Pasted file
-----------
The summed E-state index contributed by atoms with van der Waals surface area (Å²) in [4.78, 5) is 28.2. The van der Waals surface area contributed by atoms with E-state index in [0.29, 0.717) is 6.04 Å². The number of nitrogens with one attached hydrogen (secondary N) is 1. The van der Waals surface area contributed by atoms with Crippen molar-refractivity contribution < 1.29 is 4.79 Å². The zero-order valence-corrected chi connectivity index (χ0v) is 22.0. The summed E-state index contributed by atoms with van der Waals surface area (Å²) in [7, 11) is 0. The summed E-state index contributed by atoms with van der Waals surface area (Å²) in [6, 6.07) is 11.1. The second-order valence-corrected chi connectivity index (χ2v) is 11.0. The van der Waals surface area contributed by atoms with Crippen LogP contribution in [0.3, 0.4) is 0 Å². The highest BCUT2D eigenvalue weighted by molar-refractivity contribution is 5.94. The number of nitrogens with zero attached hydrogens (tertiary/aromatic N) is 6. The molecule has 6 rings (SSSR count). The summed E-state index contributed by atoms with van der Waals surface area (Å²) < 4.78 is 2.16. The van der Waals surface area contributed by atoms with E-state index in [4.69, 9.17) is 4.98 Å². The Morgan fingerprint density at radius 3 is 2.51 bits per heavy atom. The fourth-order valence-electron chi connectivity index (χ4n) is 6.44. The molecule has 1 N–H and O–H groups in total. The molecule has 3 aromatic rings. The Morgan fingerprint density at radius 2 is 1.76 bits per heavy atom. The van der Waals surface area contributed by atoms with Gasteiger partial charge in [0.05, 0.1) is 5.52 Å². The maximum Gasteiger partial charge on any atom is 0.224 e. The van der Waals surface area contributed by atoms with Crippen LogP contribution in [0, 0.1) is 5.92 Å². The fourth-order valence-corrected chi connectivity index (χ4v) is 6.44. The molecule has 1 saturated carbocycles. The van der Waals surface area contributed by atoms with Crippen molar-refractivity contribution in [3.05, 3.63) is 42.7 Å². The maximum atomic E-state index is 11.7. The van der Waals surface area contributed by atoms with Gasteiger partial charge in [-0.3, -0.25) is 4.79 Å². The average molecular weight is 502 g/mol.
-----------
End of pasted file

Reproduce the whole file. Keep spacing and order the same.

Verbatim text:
The summed E-state index contributed by atoms with van der Waals surface area (Å²) in [4.78, 5) is 28.2. The van der Waals surface area contributed by atoms with E-state index in [0.29, 0.717) is 6.04 Å². The number of nitrogens with one attached hydrogen (secondary N) is 1. The van der Waals surface area contributed by atoms with Crippen molar-refractivity contribution < 1.29 is 4.79 Å². The zero-order valence-corrected chi connectivity index (χ0v) is 22.0. The summed E-state index contributed by atoms with van der Waals surface area (Å²) in [7, 11) is 0. The summed E-state index contributed by atoms with van der Waals surface area (Å²) in [6, 6.07) is 11.1. The second-order valence-corrected chi connectivity index (χ2v) is 11.0. The van der Waals surface area contributed by atoms with Crippen LogP contribution in [0.3, 0.4) is 0 Å². The highest BCUT2D eigenvalue weighted by molar-refractivity contribution is 5.94. The number of nitrogens with zero attached hydrogens (tertiary/aromatic N) is 6. The molecule has 6 rings (SSSR count). The summed E-state index contributed by atoms with van der Waals surface area (Å²) < 4.78 is 2.16. The van der Waals surface area contributed by atoms with E-state index in [4.69, 9.17) is 4.98 Å². The Morgan fingerprint density at radius 3 is 2.51 bits per heavy atom. The fourth-order valence-electron chi connectivity index (χ4n) is 6.44. The molecule has 1 N–H and O–H groups in total. The molecule has 3 aromatic rings. The Morgan fingerprint density at radius 2 is 1.76 bits per heavy atom. The van der Waals surface area contributed by atoms with Gasteiger partial charge in [0.05, 0.1) is 5.52 Å². The maximum Gasteiger partial charge on any atom is 0.224 e. The van der Waals surface area contributed by atoms with Crippen LogP contribution in [0, 0.1) is 5.92 Å². The fourth-order valence-corrected chi connectivity index (χ4v) is 6.44. The molecule has 1 saturated carbocycles. The van der Waals surface area contributed by atoms with Crippen molar-refractivity contribution in [3.05, 3.63) is 42.7 Å². The maximum atomic E-state index is 11.7. The van der Waals surface area contributed by atoms with Gasteiger partial charge in [-0.3, -0.25) is 4.79 Å². The average molecular weight is 502 g/mol.